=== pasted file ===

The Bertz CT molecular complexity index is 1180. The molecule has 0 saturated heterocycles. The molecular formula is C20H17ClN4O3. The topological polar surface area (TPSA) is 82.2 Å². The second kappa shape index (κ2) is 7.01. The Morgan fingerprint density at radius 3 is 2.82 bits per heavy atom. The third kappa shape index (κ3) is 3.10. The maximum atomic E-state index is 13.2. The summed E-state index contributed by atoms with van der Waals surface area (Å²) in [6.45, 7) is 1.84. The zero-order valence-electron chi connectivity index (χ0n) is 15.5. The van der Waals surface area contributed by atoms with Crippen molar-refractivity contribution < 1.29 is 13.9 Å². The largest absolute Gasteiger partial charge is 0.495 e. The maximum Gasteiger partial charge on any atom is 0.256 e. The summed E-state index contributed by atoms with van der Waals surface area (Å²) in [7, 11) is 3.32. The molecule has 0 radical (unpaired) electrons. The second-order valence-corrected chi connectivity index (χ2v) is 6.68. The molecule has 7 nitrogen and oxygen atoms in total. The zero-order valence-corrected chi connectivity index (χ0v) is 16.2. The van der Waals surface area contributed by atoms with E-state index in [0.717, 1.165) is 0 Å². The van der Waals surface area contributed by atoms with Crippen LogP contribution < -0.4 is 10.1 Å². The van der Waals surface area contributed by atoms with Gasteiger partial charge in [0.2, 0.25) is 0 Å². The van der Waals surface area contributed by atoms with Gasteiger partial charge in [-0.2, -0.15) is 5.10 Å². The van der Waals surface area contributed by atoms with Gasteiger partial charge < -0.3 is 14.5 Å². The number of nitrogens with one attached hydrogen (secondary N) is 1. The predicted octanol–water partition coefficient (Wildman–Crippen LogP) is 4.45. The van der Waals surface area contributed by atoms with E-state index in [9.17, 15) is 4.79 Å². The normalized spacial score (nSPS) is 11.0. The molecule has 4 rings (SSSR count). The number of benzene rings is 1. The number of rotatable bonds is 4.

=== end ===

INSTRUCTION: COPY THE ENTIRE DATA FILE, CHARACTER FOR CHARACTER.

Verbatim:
The Bertz CT molecular complexity index is 1180. The molecule has 0 saturated heterocycles. The molecular formula is C20H17ClN4O3. The topological polar surface area (TPSA) is 82.2 Å². The second kappa shape index (κ2) is 7.01. The Morgan fingerprint density at radius 3 is 2.82 bits per heavy atom. The third kappa shape index (κ3) is 3.10. The maximum atomic E-state index is 13.2. The summed E-state index contributed by atoms with van der Waals surface area (Å²) in [6.45, 7) is 1.84. The zero-order valence-electron chi connectivity index (χ0n) is 15.5. The van der Waals surface area contributed by atoms with Crippen molar-refractivity contribution < 1.29 is 13.9 Å². The largest absolute Gasteiger partial charge is 0.495 e. The maximum Gasteiger partial charge on any atom is 0.256 e. The summed E-state index contributed by atoms with van der Waals surface area (Å²) in [7, 11) is 3.32. The molecule has 0 radical (unpaired) electrons. The second-order valence-corrected chi connectivity index (χ2v) is 6.68. The molecule has 7 nitrogen and oxygen atoms in total. The zero-order valence-corrected chi connectivity index (χ0v) is 16.2. The van der Waals surface area contributed by atoms with E-state index in [0.717, 1.165) is 0 Å². The van der Waals surface area contributed by atoms with Crippen LogP contribution < -0.4 is 10.1 Å². The van der Waals surface area contributed by atoms with Gasteiger partial charge in [0.2, 0.25) is 0 Å². The van der Waals surface area contributed by atoms with Gasteiger partial charge in [-0.2, -0.15) is 5.10 Å². The van der Waals surface area contributed by atoms with Gasteiger partial charge < -0.3 is 14.5 Å². The number of nitrogens with one attached hydrogen (secondary N) is 1. The predicted octanol–water partition coefficient (Wildman–Crippen LogP) is 4.45. The van der Waals surface area contributed by atoms with E-state index in [9.17, 15) is 4.79 Å². The normalized spacial score (nSPS) is 11.0. The molecule has 4 rings (SSSR count). The number of benzene rings is 1. The number of rotatable bonds is 4.